Despite the promised benefits, very few police have actually ever turned them on, out of a fear of doing the wrong thing.
In November 2015, Queensland Police hosted a large-scale media launch for the first stage of a $6 million state-wide roll out of body cameras.
At the time, the initiative was hailed as a “VERY. BIG. DEAL”, with hopes the devices would keep both police and members of the public accountable, reducing violence and disputes about public encounters.
Hundreds of cameras were initially handed out to frontline officers on the Gold Coast, intended as a crucial new part of the policing toolkit.
On the Government News website, promises were made that the cameras, otherwise known as ‘Body Worn Video’ (BWV) systems, would make policing more efficient, reduce paperwork for officers, and would also provide “greater reassurance” to members of the public in their day-to-day dealings with officers.
At the time, Police Commissioner Ian Stewart said, “BWV greatly assists our officers in gathering evidence and dealing with complaints”.
But just 20 months later, police officers admit the cameras are often not being worn – that they are being left in cupboards at the station while police undertake their duties.
Officers also acknowledge that when the cameras are worn:
- they are rarely being turned on,
- the footage gathered is often not being processed, and
- the footage is rarely uploaded to cloud-based data storage facilities.
Of the 2700 cameras now rolled out in the first stage of implementation across Queensland, about 40 per cent haven’t been turned on or used at all.
According to police, many are “too scared” to wear the cameras in case they “breach policy or do or say the wrong thing”. And as it is ultimately up to police whether (and when) they turn their cameras on, and also whether they upload footage to the cloud, it is abundantly clear they are certainly not keeping rogue officers accountable.
According to police, many are too scared to wear the cameras in case they breach policy or do or say the wrong thing.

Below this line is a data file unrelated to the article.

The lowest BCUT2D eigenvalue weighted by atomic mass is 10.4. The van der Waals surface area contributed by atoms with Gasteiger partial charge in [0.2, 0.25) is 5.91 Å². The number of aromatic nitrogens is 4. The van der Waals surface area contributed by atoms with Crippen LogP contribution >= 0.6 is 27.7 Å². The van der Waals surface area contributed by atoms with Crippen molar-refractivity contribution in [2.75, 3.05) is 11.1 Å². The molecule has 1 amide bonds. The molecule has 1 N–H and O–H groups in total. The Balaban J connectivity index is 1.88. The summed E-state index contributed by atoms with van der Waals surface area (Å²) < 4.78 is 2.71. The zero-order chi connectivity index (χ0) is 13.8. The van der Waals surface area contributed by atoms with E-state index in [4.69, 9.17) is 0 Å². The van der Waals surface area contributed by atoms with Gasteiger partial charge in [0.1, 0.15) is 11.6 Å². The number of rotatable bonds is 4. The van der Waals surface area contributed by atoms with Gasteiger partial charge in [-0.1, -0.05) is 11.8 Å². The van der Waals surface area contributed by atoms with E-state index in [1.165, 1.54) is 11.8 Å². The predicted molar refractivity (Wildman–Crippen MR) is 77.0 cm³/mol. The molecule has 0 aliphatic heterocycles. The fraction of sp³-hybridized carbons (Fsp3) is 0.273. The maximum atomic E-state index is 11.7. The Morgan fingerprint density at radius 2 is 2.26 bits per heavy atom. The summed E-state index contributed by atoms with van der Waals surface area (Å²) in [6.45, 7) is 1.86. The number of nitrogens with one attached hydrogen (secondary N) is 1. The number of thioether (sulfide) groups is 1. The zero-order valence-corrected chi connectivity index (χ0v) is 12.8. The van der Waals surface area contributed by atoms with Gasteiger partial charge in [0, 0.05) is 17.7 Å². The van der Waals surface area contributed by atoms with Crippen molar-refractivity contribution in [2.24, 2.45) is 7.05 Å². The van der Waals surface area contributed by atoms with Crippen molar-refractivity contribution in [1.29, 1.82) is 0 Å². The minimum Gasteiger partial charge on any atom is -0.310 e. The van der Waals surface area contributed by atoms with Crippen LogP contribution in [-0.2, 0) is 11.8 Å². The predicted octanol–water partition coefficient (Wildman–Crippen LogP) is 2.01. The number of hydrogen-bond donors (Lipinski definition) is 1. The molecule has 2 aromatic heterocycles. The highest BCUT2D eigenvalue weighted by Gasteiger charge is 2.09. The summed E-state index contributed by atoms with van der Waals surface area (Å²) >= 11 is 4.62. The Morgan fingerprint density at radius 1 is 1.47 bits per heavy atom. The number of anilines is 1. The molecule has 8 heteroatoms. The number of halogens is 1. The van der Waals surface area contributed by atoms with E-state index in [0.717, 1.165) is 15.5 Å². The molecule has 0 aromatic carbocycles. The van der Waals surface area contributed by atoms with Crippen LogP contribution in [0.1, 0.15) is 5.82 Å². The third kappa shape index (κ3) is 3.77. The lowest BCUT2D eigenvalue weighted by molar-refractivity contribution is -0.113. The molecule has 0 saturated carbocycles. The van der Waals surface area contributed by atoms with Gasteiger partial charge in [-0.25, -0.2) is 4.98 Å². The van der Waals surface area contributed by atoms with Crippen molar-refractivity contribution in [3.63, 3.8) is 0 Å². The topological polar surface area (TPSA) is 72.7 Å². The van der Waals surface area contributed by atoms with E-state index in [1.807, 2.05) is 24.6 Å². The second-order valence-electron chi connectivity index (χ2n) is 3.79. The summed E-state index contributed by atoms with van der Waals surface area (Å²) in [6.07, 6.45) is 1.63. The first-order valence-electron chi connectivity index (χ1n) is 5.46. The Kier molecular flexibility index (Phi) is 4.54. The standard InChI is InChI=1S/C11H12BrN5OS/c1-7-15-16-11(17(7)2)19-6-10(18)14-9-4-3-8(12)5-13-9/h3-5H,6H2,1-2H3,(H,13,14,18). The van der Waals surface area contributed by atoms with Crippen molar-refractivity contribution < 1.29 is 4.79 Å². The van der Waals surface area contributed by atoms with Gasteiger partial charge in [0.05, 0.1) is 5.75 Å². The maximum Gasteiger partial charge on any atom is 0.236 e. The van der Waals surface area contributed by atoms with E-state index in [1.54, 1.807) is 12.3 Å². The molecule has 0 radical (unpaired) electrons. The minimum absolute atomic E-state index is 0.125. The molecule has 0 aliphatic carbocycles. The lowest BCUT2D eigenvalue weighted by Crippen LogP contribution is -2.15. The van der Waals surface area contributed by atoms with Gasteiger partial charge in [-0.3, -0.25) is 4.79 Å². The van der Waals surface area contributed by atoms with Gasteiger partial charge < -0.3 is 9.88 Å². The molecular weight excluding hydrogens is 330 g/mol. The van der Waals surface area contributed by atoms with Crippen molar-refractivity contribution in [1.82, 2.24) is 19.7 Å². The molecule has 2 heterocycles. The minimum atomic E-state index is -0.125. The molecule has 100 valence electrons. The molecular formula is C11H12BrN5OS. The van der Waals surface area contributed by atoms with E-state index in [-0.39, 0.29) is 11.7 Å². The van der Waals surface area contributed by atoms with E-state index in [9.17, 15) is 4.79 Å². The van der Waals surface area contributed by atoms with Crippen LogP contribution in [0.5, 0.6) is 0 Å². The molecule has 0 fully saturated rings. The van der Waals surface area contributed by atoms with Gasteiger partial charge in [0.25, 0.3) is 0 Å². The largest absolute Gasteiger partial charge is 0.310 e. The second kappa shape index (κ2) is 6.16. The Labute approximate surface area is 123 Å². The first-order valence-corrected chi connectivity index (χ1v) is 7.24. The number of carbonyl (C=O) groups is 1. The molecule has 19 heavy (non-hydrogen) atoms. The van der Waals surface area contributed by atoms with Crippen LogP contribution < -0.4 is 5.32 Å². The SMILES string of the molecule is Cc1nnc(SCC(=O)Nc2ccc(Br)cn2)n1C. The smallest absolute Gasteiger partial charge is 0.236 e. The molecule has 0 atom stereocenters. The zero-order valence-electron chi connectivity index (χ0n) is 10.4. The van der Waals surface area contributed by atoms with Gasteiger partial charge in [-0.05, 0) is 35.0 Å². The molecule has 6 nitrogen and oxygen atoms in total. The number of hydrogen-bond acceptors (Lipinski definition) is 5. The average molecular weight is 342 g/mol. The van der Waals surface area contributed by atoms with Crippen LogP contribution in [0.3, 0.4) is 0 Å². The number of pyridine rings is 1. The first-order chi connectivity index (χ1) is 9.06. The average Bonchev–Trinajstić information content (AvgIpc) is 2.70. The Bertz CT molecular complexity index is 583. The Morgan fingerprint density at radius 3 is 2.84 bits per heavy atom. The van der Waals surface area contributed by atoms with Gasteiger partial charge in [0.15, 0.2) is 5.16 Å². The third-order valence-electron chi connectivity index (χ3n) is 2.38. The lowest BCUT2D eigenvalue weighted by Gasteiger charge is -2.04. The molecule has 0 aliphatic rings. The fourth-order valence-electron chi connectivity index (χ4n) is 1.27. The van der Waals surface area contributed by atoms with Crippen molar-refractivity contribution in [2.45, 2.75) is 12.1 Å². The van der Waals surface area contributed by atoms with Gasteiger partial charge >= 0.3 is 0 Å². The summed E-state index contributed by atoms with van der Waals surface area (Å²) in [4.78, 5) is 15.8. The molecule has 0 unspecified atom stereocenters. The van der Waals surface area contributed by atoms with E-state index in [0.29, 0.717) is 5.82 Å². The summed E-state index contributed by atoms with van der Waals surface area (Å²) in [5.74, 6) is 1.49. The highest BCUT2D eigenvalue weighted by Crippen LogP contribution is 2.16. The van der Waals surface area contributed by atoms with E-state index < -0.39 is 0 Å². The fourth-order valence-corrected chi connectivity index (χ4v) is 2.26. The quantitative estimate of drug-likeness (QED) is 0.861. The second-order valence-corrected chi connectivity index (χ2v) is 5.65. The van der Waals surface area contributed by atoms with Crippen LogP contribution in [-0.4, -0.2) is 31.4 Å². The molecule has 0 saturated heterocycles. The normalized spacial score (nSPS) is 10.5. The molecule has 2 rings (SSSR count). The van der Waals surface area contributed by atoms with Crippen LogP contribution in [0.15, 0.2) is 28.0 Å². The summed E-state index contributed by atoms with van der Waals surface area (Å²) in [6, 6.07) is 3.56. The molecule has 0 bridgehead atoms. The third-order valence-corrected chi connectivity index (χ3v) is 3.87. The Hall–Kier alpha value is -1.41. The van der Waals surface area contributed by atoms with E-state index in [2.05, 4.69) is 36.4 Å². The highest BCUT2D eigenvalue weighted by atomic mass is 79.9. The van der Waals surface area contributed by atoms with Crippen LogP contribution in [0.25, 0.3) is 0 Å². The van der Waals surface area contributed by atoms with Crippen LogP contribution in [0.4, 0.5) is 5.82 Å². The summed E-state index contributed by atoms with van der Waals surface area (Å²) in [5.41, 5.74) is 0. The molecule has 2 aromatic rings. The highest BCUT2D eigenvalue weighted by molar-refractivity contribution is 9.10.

Stage two of the rollout has just begun and an additional 2,400 cameras will be issued to officers between now and December, despite the fact that the devices have not met their stated objectives of keeping the public and police officers accountable.
Under police policies, officers who have been allocated a BWV are supposed to activate them when they use force or exercise their powers under the Police Powers and Responsibilities Act. But this is rarely being done.
And despite the reluctance to use the cameras, the Queensland Police Union continues to stand firmly behind the devices.
“Body worn cameras are the modern equivalent of the old police notebook and all police should be provided with them,” said a Police Union representative.
Police have also been issued with BWVs here in NSW.
They were introduced here in 2014 after preliminary trials indicated they could be a valuable asset to the force.
Here, officers are supposed to use the devices when:
- They are acting in the execution of their duty;
- They inform the person who is to be recorded; and
- They are recording a private conversation.
The introduction of cameras was contentious at the time, with concerns that police would not turn them on if they were about to use excessive force.
Indeed, there have been numerous reports of police refusing to turn their cameras on in contravention of police policies, even after requests from the members of the public they were confronting.
It’s important to remember that it is perfectly legal to film police officers in a public place, provided you do not hinder them in the exercise of their duties.
To avoid being accused of hindering police, it is often a good idea to have a friend stand back and film the encounter.
Filming police can deter them from acting unlawfully, and the evidence can later be used to support a complaint or as evidence during court proceedings.